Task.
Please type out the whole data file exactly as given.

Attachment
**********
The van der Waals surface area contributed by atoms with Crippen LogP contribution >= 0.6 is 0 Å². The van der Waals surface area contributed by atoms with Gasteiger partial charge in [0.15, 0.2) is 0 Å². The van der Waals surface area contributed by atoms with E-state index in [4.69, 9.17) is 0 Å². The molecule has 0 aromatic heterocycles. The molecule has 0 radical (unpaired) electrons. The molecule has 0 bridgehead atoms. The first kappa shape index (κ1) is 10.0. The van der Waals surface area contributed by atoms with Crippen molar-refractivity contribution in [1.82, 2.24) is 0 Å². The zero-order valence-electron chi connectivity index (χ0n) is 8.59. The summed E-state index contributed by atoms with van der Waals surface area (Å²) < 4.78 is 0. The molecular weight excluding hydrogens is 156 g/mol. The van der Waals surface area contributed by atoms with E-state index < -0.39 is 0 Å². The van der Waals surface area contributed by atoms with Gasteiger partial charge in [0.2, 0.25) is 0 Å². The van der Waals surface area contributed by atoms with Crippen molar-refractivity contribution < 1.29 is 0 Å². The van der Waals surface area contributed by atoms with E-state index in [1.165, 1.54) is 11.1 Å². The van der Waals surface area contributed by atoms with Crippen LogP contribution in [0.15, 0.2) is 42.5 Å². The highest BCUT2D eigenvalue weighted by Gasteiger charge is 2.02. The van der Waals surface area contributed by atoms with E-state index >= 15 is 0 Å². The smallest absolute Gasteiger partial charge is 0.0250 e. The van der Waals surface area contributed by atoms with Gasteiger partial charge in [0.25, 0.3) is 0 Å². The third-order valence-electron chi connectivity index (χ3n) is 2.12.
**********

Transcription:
The van der Waals surface area contributed by atoms with Crippen LogP contribution >= 0.6 is 0 Å². The van der Waals surface area contributed by atoms with Gasteiger partial charge in [0.15, 0.2) is 0 Å². The van der Waals surface area contributed by atoms with E-state index in [4.69, 9.17) is 0 Å². The molecule has 0 aromatic heterocycles. The molecule has 0 radical (unpaired) electrons. The molecule has 0 bridgehead atoms. The first kappa shape index (κ1) is 10.0. The van der Waals surface area contributed by atoms with Crippen molar-refractivity contribution in [1.82, 2.24) is 0 Å². The zero-order valence-electron chi connectivity index (χ0n) is 8.59. The summed E-state index contributed by atoms with van der Waals surface area (Å²) < 4.78 is 0. The molecular weight excluding hydrogens is 156 g/mol. The van der Waals surface area contributed by atoms with E-state index < -0.39 is 0 Å². The van der Waals surface area contributed by atoms with Gasteiger partial charge in [0.2, 0.25) is 0 Å². The van der Waals surface area contributed by atoms with Crippen molar-refractivity contribution < 1.29 is 0 Å². The van der Waals surface area contributed by atoms with E-state index in [1.165, 1.54) is 11.1 Å². The van der Waals surface area contributed by atoms with Crippen LogP contribution in [0.15, 0.2) is 42.5 Å². The highest BCUT2D eigenvalue weighted by Gasteiger charge is 2.02. The van der Waals surface area contributed by atoms with E-state index >= 15 is 0 Å². The smallest absolute Gasteiger partial charge is 0.0250 e. The van der Waals surface area contributed by atoms with Gasteiger partial charge in [0.25, 0.3) is 0 Å². The third-order valence-electron chi connectivity index (χ3n) is 2.12.